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They're Country to the Core : Four legends of the genre join again as the Highwaymen. Cash, Jennings, Nelson and Kristofferson shrug off the slick for plain-spoken songs.

June 02, 1995|STEVE APPLEFORD | SPECIAL TO THE TIMES; Steve Appleford writes regularly about music for The Times.

UNIVERSAL CITY — Break time is about over for the man in black, who has just returned to one of four empty stools gathered on a North Hollywood rehearsal stage. "This part of the group is ready," says Johnny Cash, picking up a shiny guitar.

That's a joke, son, just a hint to his partners--Waylon Jennings, Willie Nelson and Kris Kristofferson--that it's time to return to their work as the Highwaymen. And soon enough the four are picking at their guitars and harmonizing to the lyrics: "I'm gonna live forever / I'm gonna cross that river . . . You're gonna miss me when I'm gone."

This quartet of famed singer-songwriters has gathered every five years since 1985 as the Highwaymen, standing firm for country music's core values. That's about 137 years of experience between the four of them, estimates Cash, who, at 63, is the oldest.

"This is a vacation for me," says Nelson of his work with the group, which has just released the new "The Road Goes on Forever" album, produced in Los Angeles by Don Was. The Highwaymen also arrive Sunday for a concert at the Universal Amphitheatre.

Nelson and the others are here today mainly for a good time, free from the usual pressures of their solo careers. Which isn't to say these country music individualists always agree on all things musical and otherwise. Moments before a CNN camera crew tapes a group interview with the Highwaymen, Jennings becomes alarmed when Kristofferson compares the Oklahoma City bombing to the around-the-clock bombing of Baghdad during the Gulf War.

"We don't always agree, but we always work it out," Nelson, 62, says with a laugh. "So far we haven't come to blows. We've had a few drive-by shoutings, but nothing serious."

Before the rehearsal, Jennings explains: "We've gotten to where we don't worry too much about what the other one thinks. We give each other a pretty hard time. That makes it work.

"We're such individuals away from this, it takes a day or two for us to get together and to where we don't sound like a train wreck."

Fans will hear the results for themselves Sunday during a two-hour concert that will include selections from the three Highwaymen albums, along with several hits from the solo careers of Cash, Jennings, Nelson and Kristofferson. In a recent review of "The Road Goes on Forever," the group's new material was described by the Dallas Morning News as "four ageless voices around songs that dig deep into the soul of country music. . . . Nobody can spin a tale the way they can."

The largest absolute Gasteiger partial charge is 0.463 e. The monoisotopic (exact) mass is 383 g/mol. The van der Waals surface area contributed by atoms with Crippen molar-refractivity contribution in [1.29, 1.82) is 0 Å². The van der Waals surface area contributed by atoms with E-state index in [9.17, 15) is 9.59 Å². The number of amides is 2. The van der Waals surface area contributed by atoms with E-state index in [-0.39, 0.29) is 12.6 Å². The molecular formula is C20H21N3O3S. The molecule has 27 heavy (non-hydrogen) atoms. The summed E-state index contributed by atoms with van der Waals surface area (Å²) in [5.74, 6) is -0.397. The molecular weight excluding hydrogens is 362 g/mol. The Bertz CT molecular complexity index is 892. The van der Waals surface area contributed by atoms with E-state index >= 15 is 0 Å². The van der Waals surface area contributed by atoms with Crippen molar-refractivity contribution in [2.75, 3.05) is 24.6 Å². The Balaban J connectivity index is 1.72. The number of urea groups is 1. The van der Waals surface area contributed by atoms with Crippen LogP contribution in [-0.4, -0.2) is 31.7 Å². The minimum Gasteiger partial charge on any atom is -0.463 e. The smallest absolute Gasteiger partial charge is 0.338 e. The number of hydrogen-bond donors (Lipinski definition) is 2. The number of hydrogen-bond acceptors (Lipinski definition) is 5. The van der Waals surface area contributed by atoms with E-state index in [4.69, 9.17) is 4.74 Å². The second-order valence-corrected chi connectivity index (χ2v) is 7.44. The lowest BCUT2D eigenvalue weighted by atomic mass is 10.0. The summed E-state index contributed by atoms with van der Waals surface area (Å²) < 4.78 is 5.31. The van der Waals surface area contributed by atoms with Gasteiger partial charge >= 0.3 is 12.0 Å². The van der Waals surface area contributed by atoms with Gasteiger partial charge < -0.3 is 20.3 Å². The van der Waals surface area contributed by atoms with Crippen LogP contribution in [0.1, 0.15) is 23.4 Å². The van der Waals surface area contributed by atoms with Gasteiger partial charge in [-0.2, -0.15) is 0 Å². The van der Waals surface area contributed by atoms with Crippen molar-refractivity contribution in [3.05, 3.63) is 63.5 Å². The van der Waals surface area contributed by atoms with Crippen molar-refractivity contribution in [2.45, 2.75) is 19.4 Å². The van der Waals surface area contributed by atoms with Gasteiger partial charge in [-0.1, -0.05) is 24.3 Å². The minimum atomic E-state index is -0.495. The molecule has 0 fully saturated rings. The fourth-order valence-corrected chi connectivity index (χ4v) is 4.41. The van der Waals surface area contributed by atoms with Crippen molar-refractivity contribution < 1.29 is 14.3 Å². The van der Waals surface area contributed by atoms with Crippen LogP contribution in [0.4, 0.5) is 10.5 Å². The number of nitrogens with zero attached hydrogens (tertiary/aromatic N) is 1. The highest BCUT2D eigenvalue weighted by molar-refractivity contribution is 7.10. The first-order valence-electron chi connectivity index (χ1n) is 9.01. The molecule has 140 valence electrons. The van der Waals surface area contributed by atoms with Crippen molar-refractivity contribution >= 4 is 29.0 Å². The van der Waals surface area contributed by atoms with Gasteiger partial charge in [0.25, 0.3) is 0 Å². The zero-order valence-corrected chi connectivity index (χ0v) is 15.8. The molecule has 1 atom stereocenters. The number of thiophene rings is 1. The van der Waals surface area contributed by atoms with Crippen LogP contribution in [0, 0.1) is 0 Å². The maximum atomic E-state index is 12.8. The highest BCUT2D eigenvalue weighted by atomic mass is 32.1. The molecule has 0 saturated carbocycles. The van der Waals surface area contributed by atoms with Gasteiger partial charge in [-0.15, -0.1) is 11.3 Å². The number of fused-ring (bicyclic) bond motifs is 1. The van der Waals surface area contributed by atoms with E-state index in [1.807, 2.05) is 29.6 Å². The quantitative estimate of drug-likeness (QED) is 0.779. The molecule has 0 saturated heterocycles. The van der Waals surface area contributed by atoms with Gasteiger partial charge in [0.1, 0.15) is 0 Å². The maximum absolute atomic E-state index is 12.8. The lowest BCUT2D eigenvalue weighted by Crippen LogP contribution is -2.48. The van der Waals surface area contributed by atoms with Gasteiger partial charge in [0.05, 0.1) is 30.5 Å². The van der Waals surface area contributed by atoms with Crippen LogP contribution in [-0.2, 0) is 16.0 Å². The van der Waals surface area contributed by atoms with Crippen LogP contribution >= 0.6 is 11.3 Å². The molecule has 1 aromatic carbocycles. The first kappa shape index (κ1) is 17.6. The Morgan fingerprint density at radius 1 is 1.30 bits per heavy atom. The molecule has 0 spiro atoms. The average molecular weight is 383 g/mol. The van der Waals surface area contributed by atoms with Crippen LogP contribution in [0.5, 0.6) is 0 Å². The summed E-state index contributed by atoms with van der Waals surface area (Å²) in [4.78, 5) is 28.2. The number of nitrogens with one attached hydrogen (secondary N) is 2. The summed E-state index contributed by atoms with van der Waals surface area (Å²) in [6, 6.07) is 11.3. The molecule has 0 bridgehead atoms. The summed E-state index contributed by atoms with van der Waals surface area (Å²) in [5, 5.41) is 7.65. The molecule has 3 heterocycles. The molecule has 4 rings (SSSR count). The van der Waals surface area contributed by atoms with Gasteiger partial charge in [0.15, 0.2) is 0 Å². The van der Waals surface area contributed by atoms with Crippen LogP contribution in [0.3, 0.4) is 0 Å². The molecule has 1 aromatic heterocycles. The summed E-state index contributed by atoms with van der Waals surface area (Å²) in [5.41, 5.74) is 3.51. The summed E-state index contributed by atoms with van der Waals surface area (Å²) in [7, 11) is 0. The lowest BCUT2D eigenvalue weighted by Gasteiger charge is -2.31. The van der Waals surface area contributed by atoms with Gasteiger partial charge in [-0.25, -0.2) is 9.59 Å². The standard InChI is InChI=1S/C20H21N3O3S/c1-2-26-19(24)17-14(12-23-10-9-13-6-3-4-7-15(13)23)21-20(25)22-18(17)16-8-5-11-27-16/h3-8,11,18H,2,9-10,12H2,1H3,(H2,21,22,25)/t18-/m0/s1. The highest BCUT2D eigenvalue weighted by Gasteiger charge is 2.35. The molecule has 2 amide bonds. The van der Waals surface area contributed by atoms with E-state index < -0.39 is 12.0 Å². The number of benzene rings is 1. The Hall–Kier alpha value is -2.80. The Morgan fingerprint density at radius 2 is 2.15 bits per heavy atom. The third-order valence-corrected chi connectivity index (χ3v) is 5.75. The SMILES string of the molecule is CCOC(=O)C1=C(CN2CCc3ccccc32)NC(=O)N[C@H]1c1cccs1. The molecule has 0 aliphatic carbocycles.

The Highwaymen project first came together after Cash invited the others to join him for a 1984 Christmas television show in Switzerland. Cash and Nelson were soon talking of recording their first collaboration. And by the time they got to the studio, both Jennings (who had recorded three albums with Nelson in the 1970s) and Kristofferson had joined the project.

"There's safety in numbers," says Nelson. "We all bring a little bit to it. Plus we all get along well, as much as four egotistical maniacs can on the road."

Adds Jennings: "It actually helps our regular shows. It gives us a breakaway from that, and where you can relax and have a good time. You kind of get bogged down sometimes on the others."

A common thread among the four is a commitment to plain-spoken, but meaningful, songwriting. Cash's songs of sometimes grim observations on American life have made him one of popular music's most important figures through four decades of recording (including last year's acclaimed "American Recordings" album).

Together, Jennings and Nelson epitomized the "outlaw" movement of the '70s, which sought to bring country music back from the commercial slickness already then dominating Nashville. And that often meant singing emotionally direct songs written by Kristofferson, now 58, author of "Me and Bobby McGee" and "Help Me Make It Through the Night."

Standing together as the Highwaymen, says Nelson, simply "means that we're all still here. It means that we didn't get run off or scared off with all the new things that are happening.


"We've all hung in there, and we're still out on the road. Everybody seems to be in pretty good health, and you couldn't ask for anything more than that."

In this current era, the slick sounds often emerging from the country music establishment actually bear little resemblance to the standards set by Hank Williams Sr. and Patsy Cline. If country music today means sounding more like a Las Vegas lounge act--and results in artists like Nelson and Cash appearing rarely on the country charts--that hasn't meant much change for the Highwaymen.

"It's important that you stay true to whatever you're doing and whatever you believe in," says Nelson. "It's important not to sell out just for the bottom line. You might spend a whole lot of time to create something that is commercial and it would still be a piece of [junk]. I hear a lot of that on the air.


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